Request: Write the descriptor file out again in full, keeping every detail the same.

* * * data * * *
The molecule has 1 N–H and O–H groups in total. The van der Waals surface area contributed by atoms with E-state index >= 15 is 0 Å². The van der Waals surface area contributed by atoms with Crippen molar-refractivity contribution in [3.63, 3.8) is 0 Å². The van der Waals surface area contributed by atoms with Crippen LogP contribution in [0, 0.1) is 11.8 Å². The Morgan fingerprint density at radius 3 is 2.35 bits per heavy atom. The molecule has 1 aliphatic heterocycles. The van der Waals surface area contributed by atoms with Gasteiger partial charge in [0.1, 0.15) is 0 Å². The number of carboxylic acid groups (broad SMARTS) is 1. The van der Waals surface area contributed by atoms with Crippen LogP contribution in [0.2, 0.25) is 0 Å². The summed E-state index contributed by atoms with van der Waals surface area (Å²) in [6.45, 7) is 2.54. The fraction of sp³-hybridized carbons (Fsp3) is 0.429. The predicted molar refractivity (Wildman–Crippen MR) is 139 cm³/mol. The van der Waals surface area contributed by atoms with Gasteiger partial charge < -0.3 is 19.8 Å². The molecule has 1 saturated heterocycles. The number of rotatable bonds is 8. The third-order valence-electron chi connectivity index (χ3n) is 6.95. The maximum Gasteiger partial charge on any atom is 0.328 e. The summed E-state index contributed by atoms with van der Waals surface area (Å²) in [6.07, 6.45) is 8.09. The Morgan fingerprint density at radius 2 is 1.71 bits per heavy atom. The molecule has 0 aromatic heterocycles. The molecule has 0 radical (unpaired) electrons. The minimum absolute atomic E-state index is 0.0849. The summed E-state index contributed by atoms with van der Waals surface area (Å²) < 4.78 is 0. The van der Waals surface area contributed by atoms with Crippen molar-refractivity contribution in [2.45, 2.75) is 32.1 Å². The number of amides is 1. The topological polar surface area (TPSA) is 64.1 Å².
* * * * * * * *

The molecule has 1 N–H and O–H groups in total. The van der Waals surface area contributed by atoms with E-state index >= 15 is 0 Å². The van der Waals surface area contributed by atoms with Crippen molar-refractivity contribution in [3.63, 3.8) is 0 Å². The van der Waals surface area contributed by atoms with Crippen LogP contribution in [0, 0.1) is 11.8 Å². The Morgan fingerprint density at radius 3 is 2.35 bits per heavy atom. The molecule has 1 aliphatic heterocycles. The van der Waals surface area contributed by atoms with Gasteiger partial charge in [0.1, 0.15) is 0 Å². The number of carboxylic acid groups (broad SMARTS) is 1. The van der Waals surface area contributed by atoms with Crippen LogP contribution in [0.2, 0.25) is 0 Å². The summed E-state index contributed by atoms with van der Waals surface area (Å²) in [6.45, 7) is 2.54. The fraction of sp³-hybridized carbons (Fsp3) is 0.429. The predicted molar refractivity (Wildman–Crippen MR) is 139 cm³/mol. The van der Waals surface area contributed by atoms with Gasteiger partial charge < -0.3 is 19.8 Å². The molecule has 1 saturated heterocycles. The number of rotatable bonds is 8. The third-order valence-electron chi connectivity index (χ3n) is 6.95. The maximum Gasteiger partial charge on any atom is 0.328 e. The summed E-state index contributed by atoms with van der Waals surface area (Å²) in [6.07, 6.45) is 8.09. The Morgan fingerprint density at radius 2 is 1.71 bits per heavy atom. The molecule has 0 aromatic heterocycles. The molecule has 0 radical (unpaired) electrons. The minimum absolute atomic E-state index is 0.0849. The summed E-state index contributed by atoms with van der Waals surface area (Å²) < 4.78 is 0. The van der Waals surface area contributed by atoms with Crippen molar-refractivity contribution in [2.45, 2.75) is 32.1 Å². The number of amides is 1. The topological polar surface area (TPSA) is 64.1 Å².